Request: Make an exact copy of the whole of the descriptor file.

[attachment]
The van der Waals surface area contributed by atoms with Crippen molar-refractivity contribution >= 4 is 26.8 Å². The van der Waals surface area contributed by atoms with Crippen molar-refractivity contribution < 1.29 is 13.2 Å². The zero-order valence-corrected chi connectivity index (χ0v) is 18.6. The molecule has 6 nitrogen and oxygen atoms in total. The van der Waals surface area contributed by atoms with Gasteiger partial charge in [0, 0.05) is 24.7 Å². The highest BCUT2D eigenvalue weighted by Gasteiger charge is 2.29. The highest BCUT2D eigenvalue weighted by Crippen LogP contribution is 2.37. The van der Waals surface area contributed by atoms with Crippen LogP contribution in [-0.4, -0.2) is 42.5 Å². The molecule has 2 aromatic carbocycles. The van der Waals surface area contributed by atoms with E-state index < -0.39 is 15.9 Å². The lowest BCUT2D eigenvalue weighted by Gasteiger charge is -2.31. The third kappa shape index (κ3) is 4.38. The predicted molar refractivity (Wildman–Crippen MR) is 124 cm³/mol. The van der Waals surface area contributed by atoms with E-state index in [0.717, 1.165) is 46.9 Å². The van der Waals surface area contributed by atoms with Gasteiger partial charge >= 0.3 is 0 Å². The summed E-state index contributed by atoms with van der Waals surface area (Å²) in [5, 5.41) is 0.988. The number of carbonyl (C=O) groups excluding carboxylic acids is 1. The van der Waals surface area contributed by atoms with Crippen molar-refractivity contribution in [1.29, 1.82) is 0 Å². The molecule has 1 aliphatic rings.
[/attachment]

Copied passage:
The van der Waals surface area contributed by atoms with Crippen molar-refractivity contribution >= 4 is 26.8 Å². The van der Waals surface area contributed by atoms with Crippen molar-refractivity contribution < 1.29 is 13.2 Å². The zero-order valence-corrected chi connectivity index (χ0v) is 18.6. The molecule has 6 nitrogen and oxygen atoms in total. The van der Waals surface area contributed by atoms with Gasteiger partial charge in [0, 0.05) is 24.7 Å². The highest BCUT2D eigenvalue weighted by Gasteiger charge is 2.29. The highest BCUT2D eigenvalue weighted by Crippen LogP contribution is 2.37. The van der Waals surface area contributed by atoms with Crippen LogP contribution in [-0.4, -0.2) is 42.5 Å². The molecule has 2 aromatic carbocycles. The van der Waals surface area contributed by atoms with E-state index < -0.39 is 15.9 Å². The lowest BCUT2D eigenvalue weighted by Gasteiger charge is -2.31. The third kappa shape index (κ3) is 4.38. The predicted molar refractivity (Wildman–Crippen MR) is 124 cm³/mol. The van der Waals surface area contributed by atoms with E-state index in [0.717, 1.165) is 46.9 Å². The van der Waals surface area contributed by atoms with Gasteiger partial charge >= 0.3 is 0 Å². The summed E-state index contributed by atoms with van der Waals surface area (Å²) in [5, 5.41) is 0.988. The number of carbonyl (C=O) groups excluding carboxylic acids is 1. The van der Waals surface area contributed by atoms with Crippen molar-refractivity contribution in [1.29, 1.82) is 0 Å². The molecule has 1 aliphatic rings.